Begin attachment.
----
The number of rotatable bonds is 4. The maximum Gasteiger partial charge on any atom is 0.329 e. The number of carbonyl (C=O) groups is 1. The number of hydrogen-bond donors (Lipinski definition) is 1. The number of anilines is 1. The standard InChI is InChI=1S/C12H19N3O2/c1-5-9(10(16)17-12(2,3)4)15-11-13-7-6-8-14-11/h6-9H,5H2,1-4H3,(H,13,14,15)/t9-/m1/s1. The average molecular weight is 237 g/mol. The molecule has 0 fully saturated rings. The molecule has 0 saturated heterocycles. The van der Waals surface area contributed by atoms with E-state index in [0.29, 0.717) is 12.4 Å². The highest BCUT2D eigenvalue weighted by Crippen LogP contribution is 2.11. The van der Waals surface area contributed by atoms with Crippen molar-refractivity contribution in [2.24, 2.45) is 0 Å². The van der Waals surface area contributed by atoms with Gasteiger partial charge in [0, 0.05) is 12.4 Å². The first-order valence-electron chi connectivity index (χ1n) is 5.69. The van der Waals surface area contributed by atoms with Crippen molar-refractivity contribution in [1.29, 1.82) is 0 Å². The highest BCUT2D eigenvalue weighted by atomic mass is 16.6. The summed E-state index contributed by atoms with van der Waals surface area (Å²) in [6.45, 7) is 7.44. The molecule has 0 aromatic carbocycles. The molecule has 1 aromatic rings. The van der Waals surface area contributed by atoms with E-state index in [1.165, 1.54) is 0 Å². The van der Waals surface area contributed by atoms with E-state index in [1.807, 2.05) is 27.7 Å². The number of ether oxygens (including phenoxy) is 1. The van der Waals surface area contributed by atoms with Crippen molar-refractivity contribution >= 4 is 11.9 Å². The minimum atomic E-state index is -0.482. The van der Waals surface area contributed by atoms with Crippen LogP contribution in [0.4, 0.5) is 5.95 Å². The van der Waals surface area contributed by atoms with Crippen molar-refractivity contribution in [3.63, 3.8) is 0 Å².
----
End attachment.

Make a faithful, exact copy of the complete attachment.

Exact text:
The number of rotatable bonds is 4. The maximum Gasteiger partial charge on any atom is 0.329 e. The number of carbonyl (C=O) groups is 1. The number of hydrogen-bond donors (Lipinski definition) is 1. The number of anilines is 1. The standard InChI is InChI=1S/C12H19N3O2/c1-5-9(10(16)17-12(2,3)4)15-11-13-7-6-8-14-11/h6-9H,5H2,1-4H3,(H,13,14,15)/t9-/m1/s1. The average molecular weight is 237 g/mol. The molecule has 0 fully saturated rings. The molecule has 0 saturated heterocycles. The van der Waals surface area contributed by atoms with E-state index in [0.29, 0.717) is 12.4 Å². The highest BCUT2D eigenvalue weighted by Crippen LogP contribution is 2.11. The van der Waals surface area contributed by atoms with Crippen molar-refractivity contribution in [2.24, 2.45) is 0 Å². The van der Waals surface area contributed by atoms with Gasteiger partial charge in [0, 0.05) is 12.4 Å². The first-order valence-electron chi connectivity index (χ1n) is 5.69. The van der Waals surface area contributed by atoms with Crippen molar-refractivity contribution in [1.29, 1.82) is 0 Å². The highest BCUT2D eigenvalue weighted by atomic mass is 16.6. The summed E-state index contributed by atoms with van der Waals surface area (Å²) in [6.45, 7) is 7.44. The molecule has 0 aromatic carbocycles. The molecule has 1 aromatic rings. The van der Waals surface area contributed by atoms with E-state index in [1.165, 1.54) is 0 Å². The van der Waals surface area contributed by atoms with E-state index in [1.807, 2.05) is 27.7 Å². The number of ether oxygens (including phenoxy) is 1. The van der Waals surface area contributed by atoms with Crippen molar-refractivity contribution >= 4 is 11.9 Å². The minimum atomic E-state index is -0.482. The van der Waals surface area contributed by atoms with Crippen LogP contribution in [0.4, 0.5) is 5.95 Å². The van der Waals surface area contributed by atoms with Crippen molar-refractivity contribution in [3.63, 3.8) is 0 Å².